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It always had to be this way, didn’t it?
After a historic collapse in a Game 7 loss in the first round in Boston in 2013, the new-look Toronto Maple Leafs (with just two players from that roster) finally got a second crack in 2018.
And while it wasn’t “give up a three-goal third period lead” bad, the Leafs fell 7-4 in that game after heading into the third period with a 4-3 lead.
On Tuesday night, they’ll get a third chance for the exact same matchup. And while many fans might be pessimistic they’ll be seeing more heartbreak once again, here are five things the Leafs can do to finally reverse their fate.
1. Keep up the cohesive defensive play
A 2-1 victory in Game 5 in Boston was perhaps Toronto’s best defensive performance in a decade. It was the first time Toronto won a playoff game in regulation while allowing under 30 shots on goal since Mike Babcock was hired in 2015.
For the Leafs to win in Boston, it could be a run-and-gun style game, but only one game this series (Game 4 in Toronto, a 6-4 Boston win) has seen each team score at least three goals. If we’re betting on the history of this series, it’ll likely be a grind right until the final whistle.
2. Andersen needs to hold the fort
As much as everyone loves to talk about previous failures of the Leafs’ defence, Frederik Andersen’s been a much better playoff goaltender this season compared to last. His .925 save percentage through six games dwarfs his .896 number from last year.
Even if you’d like to push any other narrative as to why the Leafs lost last year’s series, few teams can win when their starting goalie has as rough a go as Andersen had in 2018.
He’s made some stellar saves this series, including a glove robbery on Patrice Bergeron during Game 6.
— Stephen Nelson (@StephenNelson) April 21, 2019
3. John Tavares and Mitch Marner need to create some magic
The Leafs’ most expensive player (this season) at a salary cap hit of $11 million, centre John Tavares has been a non-factor offensively in three of the six games so far. Tavares does have four points in the series, but the only time he’s scored was an empty net goal to seal Game 1 on the road. After ranking third during the regular season with 47 goals, Tavares has yet to beat a goaltender in this series.
Linemate Mitch Marner, who led the team with 94 points in the regular season, has similarly fallen cold. After two huge goals in a Game 1 victory, Marner has struggled, picking up just two assists over the past five games.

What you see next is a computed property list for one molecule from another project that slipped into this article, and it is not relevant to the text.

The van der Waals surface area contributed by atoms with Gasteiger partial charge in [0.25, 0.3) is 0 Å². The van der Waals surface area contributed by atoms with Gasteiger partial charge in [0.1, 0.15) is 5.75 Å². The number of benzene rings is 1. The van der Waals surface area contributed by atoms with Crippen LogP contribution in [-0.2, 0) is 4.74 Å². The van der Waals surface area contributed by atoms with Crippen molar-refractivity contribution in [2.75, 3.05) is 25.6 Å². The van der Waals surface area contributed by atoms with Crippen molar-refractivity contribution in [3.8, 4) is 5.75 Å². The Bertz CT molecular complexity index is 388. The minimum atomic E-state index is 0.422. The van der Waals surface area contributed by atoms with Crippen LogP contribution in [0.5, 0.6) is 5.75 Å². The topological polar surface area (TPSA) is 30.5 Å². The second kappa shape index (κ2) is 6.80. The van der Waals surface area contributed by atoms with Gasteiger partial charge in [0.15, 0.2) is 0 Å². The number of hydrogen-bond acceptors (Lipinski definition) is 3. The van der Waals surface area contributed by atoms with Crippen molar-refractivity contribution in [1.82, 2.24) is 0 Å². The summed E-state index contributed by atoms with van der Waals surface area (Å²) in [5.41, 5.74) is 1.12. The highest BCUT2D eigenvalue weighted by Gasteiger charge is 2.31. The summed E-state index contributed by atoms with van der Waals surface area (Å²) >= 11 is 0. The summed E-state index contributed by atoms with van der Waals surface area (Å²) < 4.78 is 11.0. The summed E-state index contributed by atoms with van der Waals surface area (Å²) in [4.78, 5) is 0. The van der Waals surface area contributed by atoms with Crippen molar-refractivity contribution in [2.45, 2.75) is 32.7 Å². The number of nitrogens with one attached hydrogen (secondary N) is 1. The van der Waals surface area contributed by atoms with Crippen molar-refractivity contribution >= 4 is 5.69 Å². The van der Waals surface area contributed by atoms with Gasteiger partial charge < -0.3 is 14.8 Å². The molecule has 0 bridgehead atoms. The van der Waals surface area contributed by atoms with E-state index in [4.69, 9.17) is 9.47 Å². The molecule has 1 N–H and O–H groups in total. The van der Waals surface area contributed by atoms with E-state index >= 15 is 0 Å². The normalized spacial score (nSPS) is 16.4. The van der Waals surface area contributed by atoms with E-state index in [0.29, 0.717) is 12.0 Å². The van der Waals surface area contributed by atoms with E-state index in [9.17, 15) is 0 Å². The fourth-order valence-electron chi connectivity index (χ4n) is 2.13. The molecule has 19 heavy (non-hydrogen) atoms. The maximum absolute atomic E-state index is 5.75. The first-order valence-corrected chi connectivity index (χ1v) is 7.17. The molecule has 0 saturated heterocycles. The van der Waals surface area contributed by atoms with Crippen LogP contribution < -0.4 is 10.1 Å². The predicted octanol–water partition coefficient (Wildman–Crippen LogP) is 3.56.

If they can click just one final time, it could be the difference between advancing and going home in round one once again.
4. One more from Auston Matthews
After four goals in the final four games of Toronto’s first round series against Washington in 2017, Auston Matthews fell flat in last year’s matchup with just a lone goal and an assist in the seven games.
This year, he’s come to play, scoring five times in the last four games to lead the Leafs in both goals and points. Matthews tied for the league lead with 29 shots on goal and sits just one goal behind Mark Stone for the league lead in that category as well. Though three of his goals have come in losing efforts, it’s hard to argue that anyone else has kept the Leafs in games as much as their 21-year-old superstar.
5. Don’t overthink it
As much as everyone loves to think this is the same old Leafs, it really isn’t.
Acquisitions like Jake Muzzin and Tavares give the Leafs two new solid pieces when they’re playing at their best. Andreas Johnsson and Kasperi Kapanen each completed their first full NHL seasons scoring 20 goals apiece, and newcomers Trevor Moore and Tyler Ennis give the Leafs some much-needed speed on their fourth line.
The Leafs came into their recent previous two Game 7s after falling behind 3-1 in the series, whereas they took the 3-2 lead this go around. Neither Boston or Toronto has won back-to-back games yet.
And as much as it would make for an easy laugh for many if the Leafs fail in the same fashion yet again, there’s no reason to believe they can’t flip the script. They’ll get a chance to prove it Tuesday (7 pm ET on CBC/Sportsnet) in Boston.
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